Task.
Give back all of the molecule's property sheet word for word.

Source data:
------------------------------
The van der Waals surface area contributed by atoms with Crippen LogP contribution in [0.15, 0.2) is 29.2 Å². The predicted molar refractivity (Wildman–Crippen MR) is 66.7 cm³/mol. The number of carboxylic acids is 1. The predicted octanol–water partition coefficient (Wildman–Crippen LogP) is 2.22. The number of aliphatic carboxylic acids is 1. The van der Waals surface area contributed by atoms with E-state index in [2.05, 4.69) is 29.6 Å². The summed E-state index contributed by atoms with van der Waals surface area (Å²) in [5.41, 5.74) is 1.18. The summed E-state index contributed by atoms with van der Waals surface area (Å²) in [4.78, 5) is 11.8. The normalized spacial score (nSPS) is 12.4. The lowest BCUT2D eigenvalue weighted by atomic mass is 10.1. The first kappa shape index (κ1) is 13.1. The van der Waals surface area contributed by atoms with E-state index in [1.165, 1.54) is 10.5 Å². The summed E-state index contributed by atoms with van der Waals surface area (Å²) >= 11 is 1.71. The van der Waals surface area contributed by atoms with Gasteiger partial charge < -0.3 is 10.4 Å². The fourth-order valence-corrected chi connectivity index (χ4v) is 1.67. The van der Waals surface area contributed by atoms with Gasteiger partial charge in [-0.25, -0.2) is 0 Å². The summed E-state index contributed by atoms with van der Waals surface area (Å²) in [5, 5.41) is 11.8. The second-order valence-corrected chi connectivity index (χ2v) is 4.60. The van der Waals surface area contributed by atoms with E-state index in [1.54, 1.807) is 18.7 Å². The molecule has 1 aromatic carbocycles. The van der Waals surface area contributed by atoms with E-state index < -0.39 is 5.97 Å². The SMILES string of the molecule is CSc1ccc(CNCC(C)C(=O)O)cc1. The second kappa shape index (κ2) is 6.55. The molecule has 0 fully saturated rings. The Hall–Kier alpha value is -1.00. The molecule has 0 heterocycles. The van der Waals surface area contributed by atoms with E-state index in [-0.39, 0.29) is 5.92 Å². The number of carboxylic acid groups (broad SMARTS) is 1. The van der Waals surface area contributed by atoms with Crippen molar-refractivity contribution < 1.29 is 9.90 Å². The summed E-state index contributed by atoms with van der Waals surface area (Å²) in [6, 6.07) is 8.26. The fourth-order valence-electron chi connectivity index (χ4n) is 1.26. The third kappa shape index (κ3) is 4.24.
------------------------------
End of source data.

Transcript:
The van der Waals surface area contributed by atoms with Crippen LogP contribution in [0.15, 0.2) is 29.2 Å². The predicted molar refractivity (Wildman–Crippen MR) is 66.7 cm³/mol. The number of carboxylic acids is 1. The predicted octanol–water partition coefficient (Wildman–Crippen LogP) is 2.22. The number of aliphatic carboxylic acids is 1. The van der Waals surface area contributed by atoms with E-state index in [2.05, 4.69) is 29.6 Å². The summed E-state index contributed by atoms with van der Waals surface area (Å²) in [5.41, 5.74) is 1.18. The summed E-state index contributed by atoms with van der Waals surface area (Å²) in [4.78, 5) is 11.8. The normalized spacial score (nSPS) is 12.4. The lowest BCUT2D eigenvalue weighted by atomic mass is 10.1. The first kappa shape index (κ1) is 13.1. The van der Waals surface area contributed by atoms with E-state index in [1.165, 1.54) is 10.5 Å². The summed E-state index contributed by atoms with van der Waals surface area (Å²) >= 11 is 1.71. The van der Waals surface area contributed by atoms with Gasteiger partial charge < -0.3 is 10.4 Å². The fourth-order valence-corrected chi connectivity index (χ4v) is 1.67. The van der Waals surface area contributed by atoms with Gasteiger partial charge in [-0.25, -0.2) is 0 Å². The summed E-state index contributed by atoms with van der Waals surface area (Å²) in [5, 5.41) is 11.8. The second-order valence-corrected chi connectivity index (χ2v) is 4.60. The van der Waals surface area contributed by atoms with E-state index in [1.54, 1.807) is 18.7 Å². The molecule has 1 aromatic carbocycles. The van der Waals surface area contributed by atoms with E-state index < -0.39 is 5.97 Å². The SMILES string of the molecule is CSc1ccc(CNCC(C)C(=O)O)cc1. The second kappa shape index (κ2) is 6.55. The molecule has 0 fully saturated rings. The Hall–Kier alpha value is -1.00. The molecule has 0 heterocycles. The van der Waals surface area contributed by atoms with E-state index in [-0.39, 0.29) is 5.92 Å². The number of carboxylic acid groups (broad SMARTS) is 1. The van der Waals surface area contributed by atoms with Crippen molar-refractivity contribution < 1.29 is 9.90 Å². The summed E-state index contributed by atoms with van der Waals surface area (Å²) in [6, 6.07) is 8.26. The fourth-order valence-electron chi connectivity index (χ4n) is 1.26. The third kappa shape index (κ3) is 4.24.